Men in leggings. It was bound to happen. And what sounds like the biggest faux pas in fashion history may just turn out to be the hottest fad. Yes, "meggings" are apparently a thing, and they're coming to a store near you.
According to an article in the Daily Mail, you have the likes of Russell Brand and Justin Bieber to blame for sporting lycra pants. Two British designers have taken note and have created a range, so that men can also "look great and feel comfortable in leggings."
Apparently, the genesis of sTitch Leggings came to Luke Shipley and Tom Hunt after the pair wore "ill-fitting female leggings" to a fancy dress party, back in 2012.
They later recruited Joe Hollingworth, then created their own colourful range at just £25 ($45) a pair.
"We envision a day where men can wear what they want as opposed to what they should, to achieve this, we will strive to design and produce garments that liberate the modern man from conventional male fashion," says their website.
"As the 21st century man becomes both more metrosexual and well-groomed, the once well-defined gender fashion barrier is slowly eroding."
Yes, Russell Brand may be the new David Bowie. He may be a style icon so secure in his manhood that he's not afraid to don frilly things or to show off his junk in tights.
Is it narrow-minded of me to suggest that some fashions be reserved for women? Probably. But there it is. A former boss used to come to work every day in cycling pants. It's a sight from which I'm still recovering.
You tell me: Are meggings simply a "natural evolution from the skinny jean," or sartorial death?
Our editor has some very strong words when it comes to leggings.
Another day, another child mauled by a dog. Near Winnipeg, a seven-year-old girl was killed by dogs. In Phoenix, as a court hearing is being held to decide the pooch's future, thousands are rallying to save the pit bull, which caused extensive injuries to a four-year-old boy in February.
According to an article in CBS news, Kevin's mother was at work, so her son was being watched by a family member. The attack occurred when the boy picked up a dog bone while Mickey was chained up.
"This is not Kevin versus Mickey," said John Schill, the attorney representing the dog. "Having Mickey killed is not going to take away Kevin's pain or injuries. The only thing this is going to do is kill a poor, innocent dog."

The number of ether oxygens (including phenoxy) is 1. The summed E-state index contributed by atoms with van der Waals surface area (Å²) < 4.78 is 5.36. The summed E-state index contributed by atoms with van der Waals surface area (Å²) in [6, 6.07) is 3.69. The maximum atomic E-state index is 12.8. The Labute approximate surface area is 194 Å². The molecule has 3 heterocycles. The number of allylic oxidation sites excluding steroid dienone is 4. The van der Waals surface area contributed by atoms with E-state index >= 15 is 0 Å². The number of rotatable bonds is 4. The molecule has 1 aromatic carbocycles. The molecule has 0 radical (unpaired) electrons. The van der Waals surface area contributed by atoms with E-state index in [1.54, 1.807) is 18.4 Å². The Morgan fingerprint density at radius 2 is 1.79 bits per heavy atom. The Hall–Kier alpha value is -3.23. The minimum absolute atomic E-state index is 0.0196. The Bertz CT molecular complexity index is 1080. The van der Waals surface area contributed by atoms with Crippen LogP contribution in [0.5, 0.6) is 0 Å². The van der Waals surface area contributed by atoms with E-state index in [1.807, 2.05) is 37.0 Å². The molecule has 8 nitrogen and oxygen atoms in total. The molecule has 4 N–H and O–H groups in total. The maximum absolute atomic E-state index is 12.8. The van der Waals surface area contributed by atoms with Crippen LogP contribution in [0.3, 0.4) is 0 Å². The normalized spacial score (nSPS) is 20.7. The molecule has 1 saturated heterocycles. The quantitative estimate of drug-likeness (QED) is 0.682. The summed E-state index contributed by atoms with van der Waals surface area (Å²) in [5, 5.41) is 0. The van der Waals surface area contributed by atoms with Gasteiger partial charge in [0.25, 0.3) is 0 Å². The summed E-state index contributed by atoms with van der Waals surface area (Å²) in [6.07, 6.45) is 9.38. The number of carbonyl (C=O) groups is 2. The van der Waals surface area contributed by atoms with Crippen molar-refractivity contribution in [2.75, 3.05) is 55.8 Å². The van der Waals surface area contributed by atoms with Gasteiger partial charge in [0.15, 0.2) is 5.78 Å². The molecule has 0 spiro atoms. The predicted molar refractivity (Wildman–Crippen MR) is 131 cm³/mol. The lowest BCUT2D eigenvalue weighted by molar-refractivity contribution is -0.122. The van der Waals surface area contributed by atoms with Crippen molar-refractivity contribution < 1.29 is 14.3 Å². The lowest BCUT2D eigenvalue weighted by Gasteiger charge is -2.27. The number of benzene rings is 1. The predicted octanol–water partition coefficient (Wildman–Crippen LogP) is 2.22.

Innocent? Rarely is that word associated with pit bulls, a much maligned breed in the media in recent years, though many other breeds attack children. It should be noted that the Winnipeg dogs were Alaskan malamutes.
Schill, who has taken on the pro bono case on behalf of nonprofit The Lexus Project, claims the responsibility should fall on the adult watching Kevin. So far more than $5,600 has been raised to save Mickey from being euthanized.
Support for the dog surged after an employee at Maricopa County Animal Control and Care Center posted on its Facebook page that Mickey was "going night night."
The fact remains that a boy was gravely injured, with a broken eye socket, cheek bone, and lower jaw bone, which will require various reconstructive surgeries.
Another fundraising site has raised about $6,000 toward Kevin's medical costs.
Should dogs that act aggressively automatically be euthanized?
This dog—not a pit bull—attacked a girl, also while unsupervised.
Beyonce may be America's darling, but according to these grannies she needs her mouth washed out with soap. In this video courtesy of Huffington Post, three women discuss and dissect the lyrics to Be's hit single, "Drunk in Love," featuring Kanye West.
Impressively although these ladies are clued up enough to know who Beyonce is, they're more hazy when it comes to 7/11 and West. ("I think he's a basketball player...")
Though it's hysterical hearing the grannies squawk as they read out the lyrics, you get a feel for just how racy they really are (the lyrics, that is—not the grannies!):
Then I fill the tub up halfway then ride it with my surfboard, surfboard, surfboard
Graining on that wood, graining, graining on that wood
I'm swerving on that, swerving, swerving on that big body
Been serving all this, swerve, surfing all in this good, good
"We never talked when we had sex," says one of the women. "What's with all this talking?"
Indeed. In the end, the grannies are unanimous: "I don't like that at all. That's a piece of sh*t."
Another hit song that was much too hot for the underage set.